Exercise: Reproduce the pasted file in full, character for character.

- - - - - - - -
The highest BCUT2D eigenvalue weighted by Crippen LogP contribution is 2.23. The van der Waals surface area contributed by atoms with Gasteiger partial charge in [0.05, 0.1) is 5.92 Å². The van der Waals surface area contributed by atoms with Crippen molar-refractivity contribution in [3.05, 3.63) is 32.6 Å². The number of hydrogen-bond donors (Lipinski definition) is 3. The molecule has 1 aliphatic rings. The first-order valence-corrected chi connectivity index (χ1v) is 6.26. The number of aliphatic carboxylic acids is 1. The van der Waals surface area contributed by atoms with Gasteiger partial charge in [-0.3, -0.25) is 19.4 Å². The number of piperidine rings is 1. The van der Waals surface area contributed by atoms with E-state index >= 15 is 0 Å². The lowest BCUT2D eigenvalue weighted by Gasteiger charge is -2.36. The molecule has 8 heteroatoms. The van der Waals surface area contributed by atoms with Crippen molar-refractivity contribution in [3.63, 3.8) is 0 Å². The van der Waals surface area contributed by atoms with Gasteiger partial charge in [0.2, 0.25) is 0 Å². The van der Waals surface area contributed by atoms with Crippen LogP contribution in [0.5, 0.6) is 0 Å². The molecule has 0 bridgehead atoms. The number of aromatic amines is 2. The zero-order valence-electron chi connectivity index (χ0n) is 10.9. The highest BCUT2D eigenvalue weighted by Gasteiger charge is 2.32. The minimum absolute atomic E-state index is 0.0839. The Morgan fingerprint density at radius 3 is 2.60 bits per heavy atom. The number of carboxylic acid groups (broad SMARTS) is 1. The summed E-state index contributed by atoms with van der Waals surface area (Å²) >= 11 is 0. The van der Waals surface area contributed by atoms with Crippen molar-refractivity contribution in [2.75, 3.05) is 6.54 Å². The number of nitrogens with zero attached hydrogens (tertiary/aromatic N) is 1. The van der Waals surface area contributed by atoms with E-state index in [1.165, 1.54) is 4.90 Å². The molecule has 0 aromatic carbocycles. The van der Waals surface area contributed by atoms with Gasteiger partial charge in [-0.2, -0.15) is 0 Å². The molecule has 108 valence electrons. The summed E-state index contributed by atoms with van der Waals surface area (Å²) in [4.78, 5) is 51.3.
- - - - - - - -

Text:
The highest BCUT2D eigenvalue weighted by Crippen LogP contribution is 2.23. The van der Waals surface area contributed by atoms with Gasteiger partial charge in [0.05, 0.1) is 5.92 Å². The van der Waals surface area contributed by atoms with Crippen molar-refractivity contribution in [3.05, 3.63) is 32.6 Å². The number of hydrogen-bond donors (Lipinski definition) is 3. The molecule has 1 aliphatic rings. The first-order valence-corrected chi connectivity index (χ1v) is 6.26. The number of aliphatic carboxylic acids is 1. The van der Waals surface area contributed by atoms with Gasteiger partial charge in [-0.3, -0.25) is 19.4 Å². The number of piperidine rings is 1. The van der Waals surface area contributed by atoms with E-state index >= 15 is 0 Å². The lowest BCUT2D eigenvalue weighted by Gasteiger charge is -2.36. The molecule has 8 heteroatoms. The van der Waals surface area contributed by atoms with Crippen molar-refractivity contribution in [3.63, 3.8) is 0 Å². The van der Waals surface area contributed by atoms with Gasteiger partial charge in [0.2, 0.25) is 0 Å². The van der Waals surface area contributed by atoms with Crippen LogP contribution in [0.5, 0.6) is 0 Å². The molecule has 0 bridgehead atoms. The number of aromatic amines is 2. The zero-order valence-electron chi connectivity index (χ0n) is 10.9. The highest BCUT2D eigenvalue weighted by Gasteiger charge is 2.32. The minimum absolute atomic E-state index is 0.0839. The Morgan fingerprint density at radius 3 is 2.60 bits per heavy atom. The number of carboxylic acid groups (broad SMARTS) is 1. The summed E-state index contributed by atoms with van der Waals surface area (Å²) >= 11 is 0. The van der Waals surface area contributed by atoms with Crippen molar-refractivity contribution in [2.75, 3.05) is 6.54 Å². The number of nitrogens with zero attached hydrogens (tertiary/aromatic N) is 1. The van der Waals surface area contributed by atoms with E-state index in [1.165, 1.54) is 4.90 Å². The molecule has 0 aromatic carbocycles. The van der Waals surface area contributed by atoms with Gasteiger partial charge in [-0.2, -0.15) is 0 Å². The molecule has 108 valence electrons. The summed E-state index contributed by atoms with van der Waals surface area (Å²) in [4.78, 5) is 51.3.